By Alastair Mabbott
Perfume River by Robert Olen Butler (No Exit, £8.99)
An encounter with a homeless veteran awakens memories for Florida history lecturer Robert Quinlan of his service in Vietnam, his draft-avoiding brother Jimmy, from whom he is estranged, and his proud Second World War veteran father, who is near the end of his life. Robert, whose relationship with his wife and former antiwar protester Darla, has settled into comfortable, passionless familiarity, originally joined the military mainly to please his father, and with the old man’s death approaching, Jimmy has to decide whether to return from Canada to see him and risk reopening old wounds. Meanwhile, the homeless man, like a cracked reflection of Robert, drifts wraith-like through the narrative. The Pulitzer-winning Butler has spent many years pondering the scars left by Vietnam on America’s psyche, and this thoughtful and considered novel stands as a sobering reminder that there are still members of an ageing generation to have, even now, failed to find peace.
You Will Not Have My Hate by Antoine Leiris (Vintage, £7.99)
Hélène Muyal-Leiris was one of 89 people killed at the Bataclan in Paris two years ago. Her husband Antoine was at home with their 17-month-old baby, and learned of the massacre on TV. In the wake of her death, he wrote an open letter on Facebook of his refusal to give in to hatred of the killers, which garnered international attention. This slim volume was written just before the funeral, a record he felt he had to write quickly, to freeze the present tense and capture his words while he was still the person who loves Hélène rather than the person who once loved her. It’s an agonising account of those first few days, in which the lives of father and son changed forever. Despite the haste with which it was written, every word is chosen with care and charged with meaning, a raw and honest memoir of grief which can’t fail to move.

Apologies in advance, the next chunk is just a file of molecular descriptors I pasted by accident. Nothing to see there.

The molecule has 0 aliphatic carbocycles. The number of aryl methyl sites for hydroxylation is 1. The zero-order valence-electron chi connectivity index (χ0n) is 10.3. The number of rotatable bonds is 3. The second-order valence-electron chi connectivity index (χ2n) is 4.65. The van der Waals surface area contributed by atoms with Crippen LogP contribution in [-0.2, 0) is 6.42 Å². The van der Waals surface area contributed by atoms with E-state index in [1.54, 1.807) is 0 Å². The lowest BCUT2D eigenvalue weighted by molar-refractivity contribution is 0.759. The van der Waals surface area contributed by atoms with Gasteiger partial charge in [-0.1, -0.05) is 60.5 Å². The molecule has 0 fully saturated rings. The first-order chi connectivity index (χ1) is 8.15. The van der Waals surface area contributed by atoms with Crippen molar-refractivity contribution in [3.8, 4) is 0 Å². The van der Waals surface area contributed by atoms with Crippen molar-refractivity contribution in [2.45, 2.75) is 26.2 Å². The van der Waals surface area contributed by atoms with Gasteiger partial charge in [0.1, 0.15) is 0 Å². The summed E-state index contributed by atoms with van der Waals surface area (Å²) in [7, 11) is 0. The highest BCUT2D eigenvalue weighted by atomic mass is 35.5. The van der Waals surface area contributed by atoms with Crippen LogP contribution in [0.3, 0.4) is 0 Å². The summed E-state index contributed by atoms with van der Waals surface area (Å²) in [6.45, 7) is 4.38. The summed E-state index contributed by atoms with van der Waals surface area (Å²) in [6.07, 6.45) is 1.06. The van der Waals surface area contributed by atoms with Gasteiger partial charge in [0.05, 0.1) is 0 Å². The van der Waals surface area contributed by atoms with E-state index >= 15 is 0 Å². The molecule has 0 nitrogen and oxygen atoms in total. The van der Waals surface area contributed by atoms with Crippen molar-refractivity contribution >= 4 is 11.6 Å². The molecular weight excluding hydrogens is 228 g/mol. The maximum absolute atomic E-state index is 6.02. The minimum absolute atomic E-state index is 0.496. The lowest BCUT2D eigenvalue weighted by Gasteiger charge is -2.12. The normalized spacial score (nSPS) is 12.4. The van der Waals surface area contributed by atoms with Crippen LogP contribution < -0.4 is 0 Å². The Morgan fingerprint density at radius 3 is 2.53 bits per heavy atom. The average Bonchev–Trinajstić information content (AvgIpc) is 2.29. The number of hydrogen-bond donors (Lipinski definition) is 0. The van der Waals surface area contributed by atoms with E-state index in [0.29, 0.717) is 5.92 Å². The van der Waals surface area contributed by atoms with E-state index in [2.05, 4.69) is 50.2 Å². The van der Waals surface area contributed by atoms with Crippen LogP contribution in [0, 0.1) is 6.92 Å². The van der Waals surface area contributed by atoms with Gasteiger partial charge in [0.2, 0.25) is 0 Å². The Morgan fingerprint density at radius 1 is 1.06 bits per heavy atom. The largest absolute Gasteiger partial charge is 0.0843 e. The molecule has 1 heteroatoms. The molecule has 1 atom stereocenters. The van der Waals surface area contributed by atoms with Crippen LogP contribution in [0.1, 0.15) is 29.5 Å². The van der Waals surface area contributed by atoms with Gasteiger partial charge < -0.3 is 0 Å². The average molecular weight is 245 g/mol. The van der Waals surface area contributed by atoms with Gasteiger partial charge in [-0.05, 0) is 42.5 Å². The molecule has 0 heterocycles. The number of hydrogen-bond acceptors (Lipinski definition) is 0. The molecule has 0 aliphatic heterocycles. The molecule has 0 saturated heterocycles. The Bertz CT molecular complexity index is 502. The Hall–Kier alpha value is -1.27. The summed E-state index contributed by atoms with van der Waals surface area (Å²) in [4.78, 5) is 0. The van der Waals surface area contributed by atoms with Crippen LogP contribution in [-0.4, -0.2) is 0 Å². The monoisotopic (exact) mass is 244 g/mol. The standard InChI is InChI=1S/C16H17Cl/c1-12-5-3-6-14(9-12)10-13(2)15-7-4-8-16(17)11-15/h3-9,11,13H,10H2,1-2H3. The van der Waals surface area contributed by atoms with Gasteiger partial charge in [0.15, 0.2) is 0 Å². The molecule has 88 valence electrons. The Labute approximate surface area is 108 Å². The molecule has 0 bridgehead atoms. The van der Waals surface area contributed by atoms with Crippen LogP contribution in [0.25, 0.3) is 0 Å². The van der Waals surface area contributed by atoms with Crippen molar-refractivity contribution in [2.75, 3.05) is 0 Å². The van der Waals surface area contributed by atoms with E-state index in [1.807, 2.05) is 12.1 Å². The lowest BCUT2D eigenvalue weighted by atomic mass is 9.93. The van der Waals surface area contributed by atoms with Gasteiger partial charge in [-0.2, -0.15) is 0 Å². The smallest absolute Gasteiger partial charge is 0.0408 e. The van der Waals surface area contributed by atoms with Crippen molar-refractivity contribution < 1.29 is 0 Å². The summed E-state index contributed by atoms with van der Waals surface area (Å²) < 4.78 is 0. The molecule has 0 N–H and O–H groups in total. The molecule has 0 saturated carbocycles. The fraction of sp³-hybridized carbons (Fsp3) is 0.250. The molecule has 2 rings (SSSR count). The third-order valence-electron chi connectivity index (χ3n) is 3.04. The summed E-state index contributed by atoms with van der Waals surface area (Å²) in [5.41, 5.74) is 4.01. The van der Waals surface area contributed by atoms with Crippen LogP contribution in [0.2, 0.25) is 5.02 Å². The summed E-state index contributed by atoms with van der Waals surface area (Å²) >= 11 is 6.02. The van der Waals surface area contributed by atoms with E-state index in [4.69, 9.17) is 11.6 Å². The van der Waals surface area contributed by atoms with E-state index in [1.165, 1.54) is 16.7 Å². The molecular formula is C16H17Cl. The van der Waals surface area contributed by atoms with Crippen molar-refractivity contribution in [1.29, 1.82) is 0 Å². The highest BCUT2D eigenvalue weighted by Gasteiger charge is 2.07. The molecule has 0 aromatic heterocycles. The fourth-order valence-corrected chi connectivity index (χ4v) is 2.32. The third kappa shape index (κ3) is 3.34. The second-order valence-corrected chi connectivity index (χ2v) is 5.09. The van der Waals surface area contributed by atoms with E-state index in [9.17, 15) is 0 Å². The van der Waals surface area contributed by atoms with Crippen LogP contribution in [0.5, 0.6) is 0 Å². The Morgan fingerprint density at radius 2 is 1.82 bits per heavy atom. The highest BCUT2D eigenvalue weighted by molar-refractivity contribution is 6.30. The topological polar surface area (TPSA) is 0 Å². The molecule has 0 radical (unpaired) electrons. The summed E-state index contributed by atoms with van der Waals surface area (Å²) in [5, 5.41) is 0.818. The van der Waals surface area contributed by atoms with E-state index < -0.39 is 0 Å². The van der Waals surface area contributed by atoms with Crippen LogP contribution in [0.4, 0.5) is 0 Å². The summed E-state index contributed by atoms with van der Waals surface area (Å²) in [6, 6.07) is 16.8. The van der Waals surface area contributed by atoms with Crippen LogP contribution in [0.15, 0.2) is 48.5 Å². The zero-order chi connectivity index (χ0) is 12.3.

Moscow At Midnight by Sally McGrane (Contraband, £8.99)
American secret agent Max Rushmore is back in the field, but with the agency downsizing him he’s been contracted to a private concern. He’s in Russia to investigate a woman’s apparent death, which leads him into the murky world of closed cities, diamonds and covert processing of nuclear waste. Happy to be back in the saddle, Rushmore finds his way to progressively colder and more remote regions with a combination of resourcefulness and an unusual degree of empathy for the people he meets. The story is spiced up by an unexpected diversion into a peculiarly Russian form of scientific mysticism, but McGrane’s low-key approach all too frequently gets it bogged down in flat conversations in grim bars, apartments and offices. With more dynamism, the storytelling might have lived up to some of the more intriguing ideas.